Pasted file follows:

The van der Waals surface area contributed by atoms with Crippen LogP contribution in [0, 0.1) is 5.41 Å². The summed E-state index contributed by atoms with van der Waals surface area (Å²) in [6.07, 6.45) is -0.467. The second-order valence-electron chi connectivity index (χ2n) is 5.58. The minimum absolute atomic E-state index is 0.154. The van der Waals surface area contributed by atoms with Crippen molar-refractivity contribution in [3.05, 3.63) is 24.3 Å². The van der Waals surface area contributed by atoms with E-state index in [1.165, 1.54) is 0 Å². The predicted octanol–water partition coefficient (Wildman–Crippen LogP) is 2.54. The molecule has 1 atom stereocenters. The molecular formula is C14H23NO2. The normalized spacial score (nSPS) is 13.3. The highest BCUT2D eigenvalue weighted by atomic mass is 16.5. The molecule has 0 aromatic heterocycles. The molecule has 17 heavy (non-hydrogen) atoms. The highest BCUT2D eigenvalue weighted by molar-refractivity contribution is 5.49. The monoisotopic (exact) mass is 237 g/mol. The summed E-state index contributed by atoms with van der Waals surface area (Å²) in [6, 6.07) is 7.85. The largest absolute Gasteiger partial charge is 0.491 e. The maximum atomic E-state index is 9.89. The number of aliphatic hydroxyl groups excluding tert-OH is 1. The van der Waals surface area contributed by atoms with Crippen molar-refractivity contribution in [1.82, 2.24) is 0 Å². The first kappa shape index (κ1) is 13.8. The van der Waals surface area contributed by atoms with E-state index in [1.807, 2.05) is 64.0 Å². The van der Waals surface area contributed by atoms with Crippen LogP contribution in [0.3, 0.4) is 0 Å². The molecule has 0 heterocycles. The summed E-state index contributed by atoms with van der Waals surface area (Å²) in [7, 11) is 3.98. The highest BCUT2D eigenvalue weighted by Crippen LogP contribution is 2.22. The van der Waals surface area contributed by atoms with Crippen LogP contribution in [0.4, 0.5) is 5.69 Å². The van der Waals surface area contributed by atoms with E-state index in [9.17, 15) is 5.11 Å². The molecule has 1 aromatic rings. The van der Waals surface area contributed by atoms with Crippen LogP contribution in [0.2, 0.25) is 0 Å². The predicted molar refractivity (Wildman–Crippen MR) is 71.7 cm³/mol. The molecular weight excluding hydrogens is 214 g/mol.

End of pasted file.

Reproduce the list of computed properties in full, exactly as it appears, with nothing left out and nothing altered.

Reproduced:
The van der Waals surface area contributed by atoms with Crippen LogP contribution in [0, 0.1) is 5.41 Å². The summed E-state index contributed by atoms with van der Waals surface area (Å²) in [6.07, 6.45) is -0.467. The second-order valence-electron chi connectivity index (χ2n) is 5.58. The minimum absolute atomic E-state index is 0.154. The van der Waals surface area contributed by atoms with Crippen molar-refractivity contribution in [3.05, 3.63) is 24.3 Å². The van der Waals surface area contributed by atoms with E-state index in [1.165, 1.54) is 0 Å². The predicted octanol–water partition coefficient (Wildman–Crippen LogP) is 2.54. The molecule has 1 atom stereocenters. The molecular formula is C14H23NO2. The normalized spacial score (nSPS) is 13.3. The highest BCUT2D eigenvalue weighted by atomic mass is 16.5. The molecule has 0 aromatic heterocycles. The molecule has 17 heavy (non-hydrogen) atoms. The highest BCUT2D eigenvalue weighted by molar-refractivity contribution is 5.49. The monoisotopic (exact) mass is 237 g/mol. The summed E-state index contributed by atoms with van der Waals surface area (Å²) in [6, 6.07) is 7.85. The largest absolute Gasteiger partial charge is 0.491 e. The maximum atomic E-state index is 9.89. The number of aliphatic hydroxyl groups excluding tert-OH is 1. The van der Waals surface area contributed by atoms with Crippen molar-refractivity contribution in [1.82, 2.24) is 0 Å². The first kappa shape index (κ1) is 13.8. The van der Waals surface area contributed by atoms with E-state index in [1.807, 2.05) is 64.0 Å². The van der Waals surface area contributed by atoms with Crippen LogP contribution in [0.3, 0.4) is 0 Å². The molecule has 0 heterocycles. The summed E-state index contributed by atoms with van der Waals surface area (Å²) in [7, 11) is 3.98. The highest BCUT2D eigenvalue weighted by Crippen LogP contribution is 2.22. The van der Waals surface area contributed by atoms with Crippen LogP contribution in [0.4, 0.5) is 5.69 Å². The van der Waals surface area contributed by atoms with E-state index in [9.17, 15) is 5.11 Å². The molecule has 1 aromatic rings. The van der Waals surface area contributed by atoms with Crippen LogP contribution in [0.2, 0.25) is 0 Å². The predicted molar refractivity (Wildman–Crippen MR) is 71.7 cm³/mol. The molecular weight excluding hydrogens is 214 g/mol.